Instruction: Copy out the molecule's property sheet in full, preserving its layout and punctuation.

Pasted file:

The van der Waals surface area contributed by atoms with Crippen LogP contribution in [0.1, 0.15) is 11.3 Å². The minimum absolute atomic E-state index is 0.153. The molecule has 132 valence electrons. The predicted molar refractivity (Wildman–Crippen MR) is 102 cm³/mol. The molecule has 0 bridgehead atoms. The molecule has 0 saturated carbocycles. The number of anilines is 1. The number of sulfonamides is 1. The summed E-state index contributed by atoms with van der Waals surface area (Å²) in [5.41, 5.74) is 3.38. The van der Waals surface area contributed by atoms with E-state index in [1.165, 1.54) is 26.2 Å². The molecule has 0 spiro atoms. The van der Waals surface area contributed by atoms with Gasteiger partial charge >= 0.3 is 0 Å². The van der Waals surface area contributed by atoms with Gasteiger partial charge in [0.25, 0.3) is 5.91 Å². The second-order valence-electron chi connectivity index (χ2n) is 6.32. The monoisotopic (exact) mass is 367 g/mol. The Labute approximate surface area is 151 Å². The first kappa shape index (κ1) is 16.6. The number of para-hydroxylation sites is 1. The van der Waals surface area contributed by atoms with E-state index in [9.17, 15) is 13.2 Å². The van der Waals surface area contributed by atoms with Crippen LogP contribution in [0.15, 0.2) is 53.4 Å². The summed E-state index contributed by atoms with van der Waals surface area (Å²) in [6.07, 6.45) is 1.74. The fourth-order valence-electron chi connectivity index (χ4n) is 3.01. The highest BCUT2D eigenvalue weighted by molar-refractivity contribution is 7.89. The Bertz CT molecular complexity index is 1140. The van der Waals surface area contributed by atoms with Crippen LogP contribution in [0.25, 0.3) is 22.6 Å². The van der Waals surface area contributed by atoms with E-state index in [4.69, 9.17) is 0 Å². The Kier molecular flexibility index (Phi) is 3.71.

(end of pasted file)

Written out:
The van der Waals surface area contributed by atoms with Crippen LogP contribution in [0.1, 0.15) is 11.3 Å². The minimum absolute atomic E-state index is 0.153. The molecule has 132 valence electrons. The predicted molar refractivity (Wildman–Crippen MR) is 102 cm³/mol. The molecule has 0 bridgehead atoms. The molecule has 0 saturated carbocycles. The number of anilines is 1. The number of sulfonamides is 1. The summed E-state index contributed by atoms with van der Waals surface area (Å²) in [5.41, 5.74) is 3.38. The van der Waals surface area contributed by atoms with E-state index in [1.165, 1.54) is 26.2 Å². The molecule has 0 spiro atoms. The van der Waals surface area contributed by atoms with Gasteiger partial charge >= 0.3 is 0 Å². The van der Waals surface area contributed by atoms with Gasteiger partial charge in [0.25, 0.3) is 5.91 Å². The second-order valence-electron chi connectivity index (χ2n) is 6.32. The monoisotopic (exact) mass is 367 g/mol. The Labute approximate surface area is 151 Å². The first kappa shape index (κ1) is 16.6. The number of para-hydroxylation sites is 1. The van der Waals surface area contributed by atoms with E-state index in [9.17, 15) is 13.2 Å². The van der Waals surface area contributed by atoms with Crippen LogP contribution in [0.15, 0.2) is 53.4 Å². The summed E-state index contributed by atoms with van der Waals surface area (Å²) in [6.07, 6.45) is 1.74. The fourth-order valence-electron chi connectivity index (χ4n) is 3.01. The highest BCUT2D eigenvalue weighted by molar-refractivity contribution is 7.89. The Bertz CT molecular complexity index is 1140. The van der Waals surface area contributed by atoms with Crippen LogP contribution in [0.25, 0.3) is 22.6 Å². The van der Waals surface area contributed by atoms with E-state index in [4.69, 9.17) is 0 Å². The Kier molecular flexibility index (Phi) is 3.71.